In 997, the Victoria and Albert Museum in London gave Karin Larsson some credit for her interior design of the Carl Larsson house. In speaking about Karin and Carl Larsson and how they worked together on the design of their home, they said:

“At Sundborn the Larssons developed an aesthetic partnership. He was effusive, covering the walls with foliage and flowers, she arranged the living flowers, but in her designs austere and often abstract. The colours of the interior seem to have been jointly decided. Their combined contributions created a perfect whole”

victoria & Albert museum

Fact 14: Carl Larsson’s Popularity Increased With The Colored Printing Press

In the 1890s, when color reproduction technology was starting to be widely used in the printing industry, Booner. a Swedish publisher, published a book written and illustrated by Carl Larsson. These books contained full-color reproductions of many of his watercolors. For the first time, many Swedes were able to see the colored reproductions of his actual paintings. These books were expensive, and due to the cost, the distribution of the book was limited.

Fact 15: His Books Became Very Successful

In 1909, printing colored books became more widely distributed, and the German Publishers Karl Rober Langewiesche decided to publish Carl Larsson’s book. His books became an almost overnight bestseller.

Here is some information on this 1909 print run of his book:

  • 40,000 copies were sold in a 3 months period.
  • As of today, this same book has had over 40 print runs.
  • Carl and Karin Larsson were overwhelmed by the book’s success; it was not something they expected.
Crayfishing, From a Home Watercolor Series, by Carl Larsson
Crayfishing, From a Home Watercolor Series, by Carl Larsson

Fact 16: Carl Larsson Considered His Most Important Work To Be In Public Spaces

Carl Larsson considered his most important work to be paintings he did as frescos in schools, museums, and other public buildings. The last important work like this that he did was the Midvinterblot (Midwinter Sacrifice) for the National Museum in Stockholm.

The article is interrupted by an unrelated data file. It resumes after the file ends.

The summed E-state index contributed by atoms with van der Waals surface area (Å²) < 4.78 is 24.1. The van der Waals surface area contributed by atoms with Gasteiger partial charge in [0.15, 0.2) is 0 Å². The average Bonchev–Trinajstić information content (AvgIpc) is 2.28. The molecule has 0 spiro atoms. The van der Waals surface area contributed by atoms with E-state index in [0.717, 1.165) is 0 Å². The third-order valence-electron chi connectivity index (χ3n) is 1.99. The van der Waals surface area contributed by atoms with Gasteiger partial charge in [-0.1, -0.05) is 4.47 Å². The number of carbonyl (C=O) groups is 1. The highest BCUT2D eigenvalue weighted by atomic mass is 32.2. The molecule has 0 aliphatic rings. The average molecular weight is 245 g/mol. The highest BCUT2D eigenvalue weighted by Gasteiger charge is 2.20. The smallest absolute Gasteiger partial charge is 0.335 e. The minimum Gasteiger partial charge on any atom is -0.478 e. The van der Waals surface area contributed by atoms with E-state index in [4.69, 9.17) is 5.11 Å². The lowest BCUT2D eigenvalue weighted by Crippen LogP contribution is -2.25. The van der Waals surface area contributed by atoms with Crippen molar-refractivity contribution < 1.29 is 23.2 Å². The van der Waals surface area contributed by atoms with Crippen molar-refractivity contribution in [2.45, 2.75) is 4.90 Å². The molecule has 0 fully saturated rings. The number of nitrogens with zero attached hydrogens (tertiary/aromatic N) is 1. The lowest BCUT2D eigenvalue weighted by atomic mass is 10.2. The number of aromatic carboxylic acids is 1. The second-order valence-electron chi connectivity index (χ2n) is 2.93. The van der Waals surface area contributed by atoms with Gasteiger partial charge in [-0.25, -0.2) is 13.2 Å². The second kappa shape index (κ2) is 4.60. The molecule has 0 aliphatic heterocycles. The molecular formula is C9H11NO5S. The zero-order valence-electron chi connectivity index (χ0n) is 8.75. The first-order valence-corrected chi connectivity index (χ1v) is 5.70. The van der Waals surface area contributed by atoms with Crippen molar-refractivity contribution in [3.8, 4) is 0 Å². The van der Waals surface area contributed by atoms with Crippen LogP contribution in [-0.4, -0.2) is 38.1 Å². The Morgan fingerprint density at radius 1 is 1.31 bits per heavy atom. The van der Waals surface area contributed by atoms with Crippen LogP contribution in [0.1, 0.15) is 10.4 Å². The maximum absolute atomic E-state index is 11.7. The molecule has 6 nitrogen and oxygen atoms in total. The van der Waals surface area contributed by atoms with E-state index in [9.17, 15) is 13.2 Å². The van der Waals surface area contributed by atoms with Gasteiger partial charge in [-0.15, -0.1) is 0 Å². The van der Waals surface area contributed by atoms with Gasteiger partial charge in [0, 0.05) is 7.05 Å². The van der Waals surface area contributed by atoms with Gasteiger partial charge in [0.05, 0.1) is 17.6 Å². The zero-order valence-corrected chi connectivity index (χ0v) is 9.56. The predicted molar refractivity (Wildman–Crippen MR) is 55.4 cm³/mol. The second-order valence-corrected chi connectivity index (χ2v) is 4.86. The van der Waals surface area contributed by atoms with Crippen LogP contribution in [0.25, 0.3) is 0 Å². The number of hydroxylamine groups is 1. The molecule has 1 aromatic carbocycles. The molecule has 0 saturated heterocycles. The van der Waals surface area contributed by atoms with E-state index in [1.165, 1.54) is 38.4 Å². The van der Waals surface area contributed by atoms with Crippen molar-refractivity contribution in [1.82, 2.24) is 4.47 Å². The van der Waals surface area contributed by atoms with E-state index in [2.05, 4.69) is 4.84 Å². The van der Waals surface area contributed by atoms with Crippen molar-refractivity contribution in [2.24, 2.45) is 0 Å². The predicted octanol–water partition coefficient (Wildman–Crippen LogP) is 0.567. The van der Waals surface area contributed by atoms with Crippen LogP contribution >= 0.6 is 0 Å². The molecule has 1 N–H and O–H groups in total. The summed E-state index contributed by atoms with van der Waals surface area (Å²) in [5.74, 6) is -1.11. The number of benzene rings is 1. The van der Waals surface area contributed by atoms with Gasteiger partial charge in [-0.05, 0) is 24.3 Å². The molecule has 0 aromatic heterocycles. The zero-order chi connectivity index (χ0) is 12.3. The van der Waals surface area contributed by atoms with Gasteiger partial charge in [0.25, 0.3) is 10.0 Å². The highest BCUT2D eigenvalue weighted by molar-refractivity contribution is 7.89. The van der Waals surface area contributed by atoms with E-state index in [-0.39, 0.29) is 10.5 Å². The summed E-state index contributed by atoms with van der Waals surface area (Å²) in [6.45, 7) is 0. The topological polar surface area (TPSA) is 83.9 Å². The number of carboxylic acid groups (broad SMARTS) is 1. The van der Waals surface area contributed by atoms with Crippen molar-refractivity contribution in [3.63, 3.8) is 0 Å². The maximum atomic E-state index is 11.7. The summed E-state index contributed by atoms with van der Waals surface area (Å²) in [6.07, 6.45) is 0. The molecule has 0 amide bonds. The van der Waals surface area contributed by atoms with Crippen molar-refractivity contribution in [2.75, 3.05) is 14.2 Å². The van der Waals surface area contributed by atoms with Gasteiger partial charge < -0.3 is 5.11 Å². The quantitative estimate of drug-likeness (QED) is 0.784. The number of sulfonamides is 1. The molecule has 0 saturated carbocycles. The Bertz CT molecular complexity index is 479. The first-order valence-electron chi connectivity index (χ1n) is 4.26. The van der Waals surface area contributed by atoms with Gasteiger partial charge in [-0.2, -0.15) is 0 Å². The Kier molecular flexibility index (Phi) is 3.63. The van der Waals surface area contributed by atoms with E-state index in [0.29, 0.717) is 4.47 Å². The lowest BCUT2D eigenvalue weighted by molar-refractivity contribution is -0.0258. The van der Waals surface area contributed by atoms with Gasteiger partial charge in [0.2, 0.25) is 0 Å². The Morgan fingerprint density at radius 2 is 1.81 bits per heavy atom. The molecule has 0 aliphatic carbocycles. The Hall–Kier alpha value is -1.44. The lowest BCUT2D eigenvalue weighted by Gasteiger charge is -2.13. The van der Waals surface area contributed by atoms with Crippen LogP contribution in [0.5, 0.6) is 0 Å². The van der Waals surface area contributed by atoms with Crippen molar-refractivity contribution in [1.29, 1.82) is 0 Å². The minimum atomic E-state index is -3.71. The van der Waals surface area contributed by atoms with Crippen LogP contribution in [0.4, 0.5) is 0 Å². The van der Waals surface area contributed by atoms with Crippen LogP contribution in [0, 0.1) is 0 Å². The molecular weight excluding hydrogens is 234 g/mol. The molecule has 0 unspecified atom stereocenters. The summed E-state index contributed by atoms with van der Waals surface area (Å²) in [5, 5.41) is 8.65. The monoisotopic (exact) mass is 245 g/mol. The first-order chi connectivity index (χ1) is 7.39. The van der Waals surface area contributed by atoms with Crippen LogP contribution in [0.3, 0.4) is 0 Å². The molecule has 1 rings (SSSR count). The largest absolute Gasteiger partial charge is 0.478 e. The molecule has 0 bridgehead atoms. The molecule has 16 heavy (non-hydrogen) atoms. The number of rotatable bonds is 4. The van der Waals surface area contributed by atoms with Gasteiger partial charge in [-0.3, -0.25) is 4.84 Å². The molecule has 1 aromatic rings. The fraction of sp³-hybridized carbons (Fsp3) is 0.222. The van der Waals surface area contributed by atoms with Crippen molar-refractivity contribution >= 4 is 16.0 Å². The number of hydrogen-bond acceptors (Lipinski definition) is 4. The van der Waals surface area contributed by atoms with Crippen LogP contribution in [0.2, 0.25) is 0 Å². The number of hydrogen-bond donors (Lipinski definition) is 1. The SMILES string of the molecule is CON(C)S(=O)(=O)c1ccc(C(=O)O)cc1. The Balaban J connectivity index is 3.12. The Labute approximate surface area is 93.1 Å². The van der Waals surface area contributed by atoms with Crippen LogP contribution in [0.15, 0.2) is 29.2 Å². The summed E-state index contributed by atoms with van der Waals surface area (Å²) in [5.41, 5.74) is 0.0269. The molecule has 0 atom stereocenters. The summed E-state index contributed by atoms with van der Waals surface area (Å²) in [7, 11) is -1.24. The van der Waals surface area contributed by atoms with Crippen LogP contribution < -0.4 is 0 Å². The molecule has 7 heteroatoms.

The Midvinterblot (Midwinter Sacrifice) was a 20 ft by 46 ft (6 Meter by 13 Meter) oil painting he completed in 1915. The painting was to be on a wall of the National Museum in Stockholm. Once the Midvinterblot (Midwinter Sacrifice) painting was completed, it was rejected by the museum’s board of directors even though the Museum already had several of Larsson’s fresco’s on its museum walls.

Fact 17: Carl Larsson was Bitter Over the Rejection of the Midvinterblot Painting

Larsson was very bitter over the rejection of the Midvinterblot painting. In his memoirs called Jag. which was published after Larsson’s death, he said this about his bitterness over the Museum’s rejection of his Midvinterblot painting:

“The fate of Midvinterblot broke me! This I admit with subdued rage. Yet it was for the best – once again my intuition tells me that now – for this painting, with all its weaknesses, will be honoured with a far better place some day after I am gone”

Carl Larsson
Midvinterblot by Carl Larsson
Midvinterblot by Carl Larsson

Fact 18: Midvinterblot’s Controversy Continued for Years.

The controversy with the Midvinterblot painting continued for many years. In 1987 the National Museum was offered the painting for free because it would be placed on the empty wall in which it had been originally intended. The Museum refused this offer, so the painting was sold to the Japanese art collector Hiroshi Ishizuka.